by Jeff Anderson –
Ageist stereotypes about seniors are pervasive in our culture. On TV, in films and even in the jokes we hear, stereotypes and misconceptions about aging and seniors are ever present. Like any form of bias, ageism is dehumanizing and has led many of us to make false assumptions about seniors and the aging process in general.
For instance, one recent article debunked the myth that the skin sagging is an inevitable part of growing old. In fact a recent study showed many changes in aging skin can be prevented through exercise. Debunking these stereotypes not only reminds older adults that the aging process is often better than expected, it also reminds younger people that seniors are individuals, not stereotyped caricatures.
Here are some of the tops myths and stereotypes about aging dispelled:
1. Aging is Depressing
Contrary to the myth that aging is depressing, many studies find that seniors are among the happiest age group. Happiness levels by age follow a U-shaped curve, with self reported levels of happiness at their lowest at age 40, but then growing thereafter. In addition, those who think aging is depressing also believe that it makes seniors grumpier. People who are grumpy in their younger years will likely continue to be unhappy in their later years, but similarly, good-natured people continue on a happy trajectory into old age. In other words, one’s attitude comes down to their individual personality, not an age group.
2. Aging Leads to Loneliness
Though social isolation can be a problem for seniors, especially those who have limited mobility, lack of transportation, or who have recently lost a spouse, most seniors are able to stay stay socially engaged. Activities and visits with friends and family, and at places such as the local senior center or a place of worship, also help seniors stay socially active and happy.
3. Aging Dulls Wits and Inevitably Causes Dementia
While aging can create cognitive changes, older people may perform better in certain areas of intelligence and poorer in others. For example, while seniors may have slower reaction times or solve problems slower than younger adults, “mental capabilities that depend most heavily on accumulated knowledge and experience, like settling disputes and enlarging one’s vocabulary, clearly get better over time,” writes Patricia Cohen in the New York Times. What’s more, dementia is anything but inevitable. According to the Alzheimer’s Association, only 5% of those over age 65 will develop dementia.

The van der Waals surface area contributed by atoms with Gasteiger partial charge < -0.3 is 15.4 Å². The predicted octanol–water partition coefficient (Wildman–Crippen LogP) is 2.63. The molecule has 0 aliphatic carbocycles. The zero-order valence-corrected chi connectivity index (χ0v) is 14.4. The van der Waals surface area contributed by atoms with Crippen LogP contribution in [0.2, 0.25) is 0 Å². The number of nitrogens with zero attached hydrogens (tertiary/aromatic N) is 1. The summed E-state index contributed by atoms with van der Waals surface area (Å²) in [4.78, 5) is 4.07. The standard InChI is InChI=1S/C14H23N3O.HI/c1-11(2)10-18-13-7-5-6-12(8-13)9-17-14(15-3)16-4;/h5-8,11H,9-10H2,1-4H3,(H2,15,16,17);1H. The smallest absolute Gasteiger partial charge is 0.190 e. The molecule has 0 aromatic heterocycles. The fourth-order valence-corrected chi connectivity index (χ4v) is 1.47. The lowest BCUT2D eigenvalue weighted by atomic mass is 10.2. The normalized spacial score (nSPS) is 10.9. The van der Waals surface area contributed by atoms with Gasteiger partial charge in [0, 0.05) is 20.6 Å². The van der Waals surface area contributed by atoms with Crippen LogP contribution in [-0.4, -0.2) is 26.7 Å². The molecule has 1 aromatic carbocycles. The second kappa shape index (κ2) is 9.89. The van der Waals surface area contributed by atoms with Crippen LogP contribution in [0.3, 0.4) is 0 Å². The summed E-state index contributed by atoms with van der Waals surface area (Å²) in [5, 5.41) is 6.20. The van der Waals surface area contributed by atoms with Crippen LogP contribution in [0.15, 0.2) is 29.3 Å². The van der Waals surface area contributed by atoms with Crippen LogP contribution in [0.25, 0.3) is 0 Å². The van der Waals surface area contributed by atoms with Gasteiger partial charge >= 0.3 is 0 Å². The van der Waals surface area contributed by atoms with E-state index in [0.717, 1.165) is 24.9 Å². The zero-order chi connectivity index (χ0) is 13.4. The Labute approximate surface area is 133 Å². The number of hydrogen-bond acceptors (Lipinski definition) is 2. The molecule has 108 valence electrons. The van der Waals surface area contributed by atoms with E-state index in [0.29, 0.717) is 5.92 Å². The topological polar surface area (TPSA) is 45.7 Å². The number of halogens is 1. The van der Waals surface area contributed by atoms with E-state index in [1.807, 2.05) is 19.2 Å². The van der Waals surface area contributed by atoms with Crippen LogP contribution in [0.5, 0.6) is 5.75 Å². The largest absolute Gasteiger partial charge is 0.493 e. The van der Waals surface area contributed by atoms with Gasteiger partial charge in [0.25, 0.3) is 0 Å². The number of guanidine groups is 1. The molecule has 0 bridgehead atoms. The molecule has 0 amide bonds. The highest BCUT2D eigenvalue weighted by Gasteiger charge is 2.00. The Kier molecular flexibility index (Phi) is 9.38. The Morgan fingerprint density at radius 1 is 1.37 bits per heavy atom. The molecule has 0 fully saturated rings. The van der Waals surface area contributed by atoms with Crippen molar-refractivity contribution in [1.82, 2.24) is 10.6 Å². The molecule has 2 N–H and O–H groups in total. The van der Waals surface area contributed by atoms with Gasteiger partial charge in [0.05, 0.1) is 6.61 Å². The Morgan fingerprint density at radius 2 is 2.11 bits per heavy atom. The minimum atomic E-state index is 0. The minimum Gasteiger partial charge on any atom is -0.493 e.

4. Aging Makes You Unproductive
Though retired people may have left the work force, they are hardly unproductive. They contribute countless hours to activities like helping with child-rearing and volunteering, which makes an enormous difference to society. In fact, a 2013 report by the Bureau of Labor Statistics indicates 24% of senior citizens report engaging in volunteer after retirement.
5. Aging Makes You Less Creative
There are countless examples that dispel the myth that aging makes you less creative. In fact, many artists actually find their calling or achieve mastery in their later years. A great example is the immortal “Grandma Moses”:
Anna Mary Robinson Moses was an ordinary, unassuming woman who lived on a farm in upstate New York in the mid 1800′s. After her husband passed away, Mrs. Moses (as she liked to call herself) transitioned from farm work to a quieter life of embroidering for fun and making delicious preserves for her now grown children. But, when arthritis made embroidering too painful, a friend suggested she try painting. Mrs. Moses took to painting scenes of rural life, and even hung a few of her paintings in the local drugstore. Her paintings caught the eye of a prominent art collector who was passing through town and the rest is history. Her first one-woman art show was held in 1940 when Moses was already 80-years-old. She became famous and was dubbed “Grandma Moses,” a name that stuck. She continued to paint until the age 101.
6. Aging Makes You Unable to Adapt to New Situations
Older people are not only able to adapt to new situations, they are actually experts at adapting. By the time one has become a senior, they have had to adapt to innumerable changes and transitions in life, many of which could have certainly been challenging. Seniors may be slower to change their opinions, but one of humanities’ greatest traits, adaptability, is generally retained as we grow old.
7. Aging Erases Your Libido
Discussing the sex lives of seniors is largely taboo in our culture and has led to the stereotype that the elderly are sexless beings. This stereotype is harmful because it can cause seniors to have conflicted feelings or unnecessary guilt about their sexuality, while simultaneously causing younger people to hold misconceptions about aging and the elderly. As a state of Oregon document notes adroitly: “Research has found that sexual activity and enjoyment do not decrease with age. People with physical health, a sense of well-being and a willing partner are more likely to continue sexual relations. People who are bored with their partner, mentally or physically tired, afraid of failure or overindulge in food or drink are unlikely to engage in sexual activity. These reasons do not differ a great deal when considering whether or not a person will engage in sex at any age.”
8. Aging Makes You More Religious
Seniors certainly have a higher rate of religious attendance than younger people, but this is a generational phenomenon rather than an aging phenomenon. If you regularly attended church growing up, you’re likely to continue to do so as you age. Today’s senior’s haven’t become more religious with time. Instead they grew up in a time when more people went to church, which is why seniors are the most religious age group.